Ellis (Tye Sheriden) and Neckbone (Jacob Lofland) are two Arkansas youngsters who go searching in a nearby forest after hearing of a boat stuck up a tree. However, when they find said boat, they also stumble across a mysterious fugitive by the name of Mud (Matthew McConaughey). The boys agree to help Mud fix up the boat and reunite him with his old girlfriend Juniper (Reese Witherspoon), but can Mud be trusted?

Mud, like its titular character, is an enigmatic beast. At first glance it’s a harsh, troubling film full of people with flaws and an appetite for (their own and others’) destruction. However, look a little deeper and there’s much more to it. It’s a film about relationships: ones that fail, ones that grow and ones that survive no matter what.

It’s part family drama, part coming of age story, part crime drama, and a few other bits and bobs scattered throughout, too.  We see Ellis fall in love for the first time, have to struggle with his parents’ faltering marriage, as well as take on the responsibilities bestowed on him by Mud.

It recalls Stand By Me in the relationship between Ellis and Neckbone, as well as the opening few scenes where the two travel into the woods in search of a boat they’ve heard is stuck up a tree. It also bears similarities with this year’s The Way Way Back, particularly in the relationships between the central young lead and those around him, namely his parents and an iconic older figure he looks up to. In this case that’s Matthew McConaughey’s Mud.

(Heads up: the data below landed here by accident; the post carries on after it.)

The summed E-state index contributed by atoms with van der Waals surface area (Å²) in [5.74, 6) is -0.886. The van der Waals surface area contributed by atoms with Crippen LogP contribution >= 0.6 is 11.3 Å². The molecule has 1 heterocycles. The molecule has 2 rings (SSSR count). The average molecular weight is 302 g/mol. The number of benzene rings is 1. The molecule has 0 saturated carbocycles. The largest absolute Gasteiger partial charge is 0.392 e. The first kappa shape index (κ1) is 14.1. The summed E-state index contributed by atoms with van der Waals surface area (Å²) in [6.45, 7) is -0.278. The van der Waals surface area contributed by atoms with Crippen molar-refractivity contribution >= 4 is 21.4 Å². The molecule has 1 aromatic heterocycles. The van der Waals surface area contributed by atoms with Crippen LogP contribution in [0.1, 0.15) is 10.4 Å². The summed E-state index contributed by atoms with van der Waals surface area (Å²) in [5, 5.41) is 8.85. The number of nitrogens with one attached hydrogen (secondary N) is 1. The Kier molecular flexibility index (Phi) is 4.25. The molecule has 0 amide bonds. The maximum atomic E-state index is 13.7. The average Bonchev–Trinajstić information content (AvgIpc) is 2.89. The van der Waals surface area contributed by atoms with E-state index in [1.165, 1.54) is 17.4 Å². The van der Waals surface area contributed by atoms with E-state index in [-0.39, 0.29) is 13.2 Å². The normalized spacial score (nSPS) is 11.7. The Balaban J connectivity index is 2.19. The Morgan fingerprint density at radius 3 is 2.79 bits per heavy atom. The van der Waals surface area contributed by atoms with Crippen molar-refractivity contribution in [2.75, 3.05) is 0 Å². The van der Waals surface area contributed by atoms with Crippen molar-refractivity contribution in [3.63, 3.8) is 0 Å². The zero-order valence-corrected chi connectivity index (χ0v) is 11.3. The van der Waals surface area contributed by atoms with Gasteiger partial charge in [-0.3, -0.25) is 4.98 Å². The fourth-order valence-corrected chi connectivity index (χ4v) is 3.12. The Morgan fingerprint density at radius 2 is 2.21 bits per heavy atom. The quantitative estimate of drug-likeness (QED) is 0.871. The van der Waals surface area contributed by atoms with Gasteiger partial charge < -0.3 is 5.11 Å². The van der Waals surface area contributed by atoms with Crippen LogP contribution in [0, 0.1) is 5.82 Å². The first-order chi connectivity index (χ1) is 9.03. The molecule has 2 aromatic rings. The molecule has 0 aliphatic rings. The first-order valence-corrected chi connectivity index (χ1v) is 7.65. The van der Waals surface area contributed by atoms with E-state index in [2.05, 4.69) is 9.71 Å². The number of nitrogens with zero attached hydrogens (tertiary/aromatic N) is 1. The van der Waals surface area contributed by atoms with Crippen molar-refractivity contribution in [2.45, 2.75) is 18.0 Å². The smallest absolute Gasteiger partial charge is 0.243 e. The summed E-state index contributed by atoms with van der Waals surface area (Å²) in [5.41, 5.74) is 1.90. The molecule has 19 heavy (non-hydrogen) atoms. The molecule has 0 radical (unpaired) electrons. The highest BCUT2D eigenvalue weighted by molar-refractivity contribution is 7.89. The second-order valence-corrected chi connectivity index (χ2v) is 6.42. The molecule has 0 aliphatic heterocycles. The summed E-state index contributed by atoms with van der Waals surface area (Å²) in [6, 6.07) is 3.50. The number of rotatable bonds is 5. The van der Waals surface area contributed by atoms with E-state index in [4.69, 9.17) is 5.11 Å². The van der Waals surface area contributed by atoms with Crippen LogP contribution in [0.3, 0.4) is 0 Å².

McConaughey appears to have completed his transformation from rom-com laughing stock to genuinely serious actor. His roles in films such as Killer Joe and The Paperboy proved he really can act, and he’s similarly impressive here. We have no idea if Mud is a good guy at heart or not, yet he’s intriguing, an allure that both Ellis and Neckbone are drawn to. McConaughey plays the role suitably aloof, almost as a kind of anti-hero, perfectly balancing the character’s dangerous and sensitive sides.

Equally as fantastic are the two child actors, Tye Sheriden and Jacob Lofland. The two are reminiscent of Wil Wheaton and River Phoenix in Stand By Me, with Sheriden in particular giving a quite superb performance, perhaps even outshining McConaughey in his genuinity and heart.

Set in Arkansas along the Mississippi River, the film’s location also plays a big part in helping to create a believable and vivid setting. From dense forests to river banks to motels alongside busy interstates, the locations aren’t anything new but still manage to feel unique, particularly Mud’s temporary home on a small island in the Mississippi. This is largely down to Adam Stone’s excellent cinematography which captures a perfect balance of the freedom of the wide open spaces and the claustrophobic interiors.

Mud might seem like a film for adults, but part of its brilliance is that it can actually be enjoyed by just about anyone. Even though the film feels somewhat separated from most people’s society and way of life, Director Jeff Nichols has created something that still feels very grounded and personal.

4 and a half pigeons

4.5/5 pigeons